A fundamental requirement for exchange of scientific data is the
ability to describe precisely the physical quantities being represented.
To some extent this is the role of the
attribute as defined in the NUG. However, usage of
long_name is completely ad-hoc. For some applications
it would be desirable to have a more definitive description of the
quantity, which would allow users of data from different sources to
determine whether quantities were in fact comparable. For this reason an
optional mechanism for uniquely associating each variable with a standard
name is provided.
A standard name is associated with a variable via the attribute
standard_name which takes a string value comprised of a
standard name optionally followed by one or more blanks and a standard
name modifier (a string value from Appendix C, Standard Name Modifiers).
The set of permissible standard names is contained in the standard name table. The table entry for each standard name contains the following:
The name used to identify the physical quantity. A standard name contains no whitespace and is case sensitive.
Representative units of the physical quantity. Unless it is
dimensionless, a variable with a
attribute must have units which are physically equivalent (not
necessarily identical) to the canonical units, possibly modified by
an operation specified by either the standard name modifier (see
below and Appendix C, Standard Name Modifiers) or by the
cell_methods attribute (see Section 7.3, “Cell Methods” and Appendix E, Cell Methods), or both
standard_name modifier operating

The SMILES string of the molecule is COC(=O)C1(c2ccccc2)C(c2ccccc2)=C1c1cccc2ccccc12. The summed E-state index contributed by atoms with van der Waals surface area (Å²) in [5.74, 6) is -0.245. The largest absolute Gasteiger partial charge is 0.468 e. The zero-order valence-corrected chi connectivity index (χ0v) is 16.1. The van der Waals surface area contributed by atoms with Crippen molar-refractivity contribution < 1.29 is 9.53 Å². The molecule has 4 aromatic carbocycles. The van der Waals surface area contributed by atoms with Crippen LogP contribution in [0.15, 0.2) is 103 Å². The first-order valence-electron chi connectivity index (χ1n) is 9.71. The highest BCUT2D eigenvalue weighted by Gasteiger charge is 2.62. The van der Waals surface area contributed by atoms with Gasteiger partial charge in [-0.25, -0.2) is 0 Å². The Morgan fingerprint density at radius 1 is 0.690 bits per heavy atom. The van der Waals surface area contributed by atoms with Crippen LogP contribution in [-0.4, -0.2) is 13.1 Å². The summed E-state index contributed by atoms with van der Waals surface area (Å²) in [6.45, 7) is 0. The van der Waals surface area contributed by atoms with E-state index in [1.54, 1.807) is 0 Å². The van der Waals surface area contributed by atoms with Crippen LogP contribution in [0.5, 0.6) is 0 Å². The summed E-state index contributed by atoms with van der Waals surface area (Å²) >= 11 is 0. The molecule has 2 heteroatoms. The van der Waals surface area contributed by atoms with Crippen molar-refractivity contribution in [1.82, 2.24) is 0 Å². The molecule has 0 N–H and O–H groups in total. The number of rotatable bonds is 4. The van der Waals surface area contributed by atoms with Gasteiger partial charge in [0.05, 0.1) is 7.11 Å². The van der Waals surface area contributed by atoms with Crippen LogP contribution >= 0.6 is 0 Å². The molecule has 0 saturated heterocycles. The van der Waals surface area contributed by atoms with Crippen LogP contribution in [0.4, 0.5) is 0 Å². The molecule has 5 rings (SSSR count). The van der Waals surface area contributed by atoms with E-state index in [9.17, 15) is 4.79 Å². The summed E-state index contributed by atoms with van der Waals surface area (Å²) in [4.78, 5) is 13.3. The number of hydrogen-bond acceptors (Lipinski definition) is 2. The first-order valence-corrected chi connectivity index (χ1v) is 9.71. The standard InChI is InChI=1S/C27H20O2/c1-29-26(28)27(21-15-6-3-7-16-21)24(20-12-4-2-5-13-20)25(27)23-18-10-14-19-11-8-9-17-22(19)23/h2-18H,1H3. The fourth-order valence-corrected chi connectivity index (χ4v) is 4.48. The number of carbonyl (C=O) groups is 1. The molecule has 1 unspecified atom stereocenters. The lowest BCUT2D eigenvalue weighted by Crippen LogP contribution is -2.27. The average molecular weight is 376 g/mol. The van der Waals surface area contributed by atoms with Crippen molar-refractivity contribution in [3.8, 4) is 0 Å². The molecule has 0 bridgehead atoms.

The description is meant to clarify the qualifiers of the fundamental quantities such as which surface a quantity is defined on or what the flux sign conventions are. We don"t attempt to provide precise definitions of fundumental physical quantities (e.g., temperature) which may be found in the literature.
When appropriate, the table entry also contains the corresponding GRIB parameter code(s) (from ECMWF and NCEP) and AMIP identifiers.
The standard name table is located at http://cf-pcmdi.llnl.gov/documents/cf-standard-names/standard-name-table/current/cf-standard-name-table.xml
, written in compliance with the XML format, as described in Appendix B, Standard Name Table Format. Knowledge of the XML format is
only necessary for application writers who plan to directly access the
table. A formatted text version of the table is provided at http://cf-pcmdi.llnl.gov/documents/cf-standard-names/standard-name-table/current/standard-name-table
, and this table may be consulted in order to find the standard name that
should be assigned to a variable. Some standard names (e.g.
area_type) are used to
indicate quantities which are permitted to take only certain standard
values. This is indicated in the definition of the quantity in the
standard name table, accompanied by a list or a link to a list of the
Standard names by themselves are not always sufficient to describe a
quantity. For example, a variable may contain data to which spatial or
temporal operations have been applied. Or the data may represent an
uncertainty in the measurement of a quantity. These quantity attributes
are expressed as modifiers of the standard name. Modifications due to
common statistical operations are expressed via the
cell_methods attribute (see Section 7.3, “Cell Methods” and Appendix E, Cell Methods).
Other types of quantity modifiers are expressed using the optional
modifier part of the
standard_name attribute. The
permissible values of these modifiers are given in Appendix C, Standard Name Modifiers.
Example 3.1. Use of
float psl(lat,lon) ; psl:long_name = "mean sea level pressure" ; psl:units = "hPa" ; psl:standard_name = "air_pressure_at_sea_level" ;
The description in the standard name table entry for
air_pressure_at_sea_level clarifies that "sea level"
refers to the mean sea level, which is close to the geoid in sea